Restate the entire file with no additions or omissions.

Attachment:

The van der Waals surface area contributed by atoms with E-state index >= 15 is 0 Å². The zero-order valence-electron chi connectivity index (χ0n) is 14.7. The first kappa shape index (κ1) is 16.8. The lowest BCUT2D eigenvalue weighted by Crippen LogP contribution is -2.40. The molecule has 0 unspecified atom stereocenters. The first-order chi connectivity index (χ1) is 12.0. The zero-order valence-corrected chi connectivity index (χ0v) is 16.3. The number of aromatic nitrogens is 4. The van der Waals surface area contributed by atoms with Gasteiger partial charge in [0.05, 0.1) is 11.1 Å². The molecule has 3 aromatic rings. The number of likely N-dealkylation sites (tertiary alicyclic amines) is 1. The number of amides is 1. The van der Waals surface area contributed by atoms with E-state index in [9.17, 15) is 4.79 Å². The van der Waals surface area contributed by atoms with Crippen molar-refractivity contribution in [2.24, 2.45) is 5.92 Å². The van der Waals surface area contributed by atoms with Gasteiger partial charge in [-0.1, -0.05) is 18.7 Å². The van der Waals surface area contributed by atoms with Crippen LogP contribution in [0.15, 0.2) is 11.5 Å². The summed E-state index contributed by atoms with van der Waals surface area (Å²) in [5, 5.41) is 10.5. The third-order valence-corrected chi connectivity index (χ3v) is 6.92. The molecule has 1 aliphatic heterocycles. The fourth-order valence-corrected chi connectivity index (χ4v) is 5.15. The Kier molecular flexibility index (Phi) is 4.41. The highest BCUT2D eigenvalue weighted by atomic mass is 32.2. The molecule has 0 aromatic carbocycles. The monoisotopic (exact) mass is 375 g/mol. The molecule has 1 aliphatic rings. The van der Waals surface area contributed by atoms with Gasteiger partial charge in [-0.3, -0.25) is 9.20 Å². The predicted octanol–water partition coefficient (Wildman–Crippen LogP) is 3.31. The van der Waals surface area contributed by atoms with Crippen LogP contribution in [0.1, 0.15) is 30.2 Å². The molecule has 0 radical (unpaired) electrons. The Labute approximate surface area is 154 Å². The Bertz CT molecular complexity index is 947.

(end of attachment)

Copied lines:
The van der Waals surface area contributed by atoms with E-state index >= 15 is 0 Å². The zero-order valence-electron chi connectivity index (χ0n) is 14.7. The first kappa shape index (κ1) is 16.8. The lowest BCUT2D eigenvalue weighted by Crippen LogP contribution is -2.40. The molecule has 0 unspecified atom stereocenters. The first-order chi connectivity index (χ1) is 12.0. The zero-order valence-corrected chi connectivity index (χ0v) is 16.3. The number of aromatic nitrogens is 4. The van der Waals surface area contributed by atoms with Gasteiger partial charge in [0.05, 0.1) is 11.1 Å². The molecule has 3 aromatic rings. The number of likely N-dealkylation sites (tertiary alicyclic amines) is 1. The number of amides is 1. The van der Waals surface area contributed by atoms with E-state index in [9.17, 15) is 4.79 Å². The van der Waals surface area contributed by atoms with Crippen molar-refractivity contribution in [2.24, 2.45) is 5.92 Å². The van der Waals surface area contributed by atoms with Gasteiger partial charge in [-0.1, -0.05) is 18.7 Å². The van der Waals surface area contributed by atoms with Crippen LogP contribution in [0.15, 0.2) is 11.5 Å². The summed E-state index contributed by atoms with van der Waals surface area (Å²) in [5, 5.41) is 10.5. The third-order valence-corrected chi connectivity index (χ3v) is 6.92. The molecule has 1 aliphatic heterocycles. The fourth-order valence-corrected chi connectivity index (χ4v) is 5.15. The Kier molecular flexibility index (Phi) is 4.41. The highest BCUT2D eigenvalue weighted by atomic mass is 32.2. The molecule has 0 aromatic carbocycles. The monoisotopic (exact) mass is 375 g/mol. The molecule has 1 aliphatic rings. The van der Waals surface area contributed by atoms with Gasteiger partial charge in [-0.3, -0.25) is 9.20 Å². The predicted octanol–water partition coefficient (Wildman–Crippen LogP) is 3.31. The van der Waals surface area contributed by atoms with Crippen LogP contribution in [0.1, 0.15) is 30.2 Å². The molecule has 0 radical (unpaired) electrons. The Labute approximate surface area is 154 Å². The Bertz CT molecular complexity index is 947.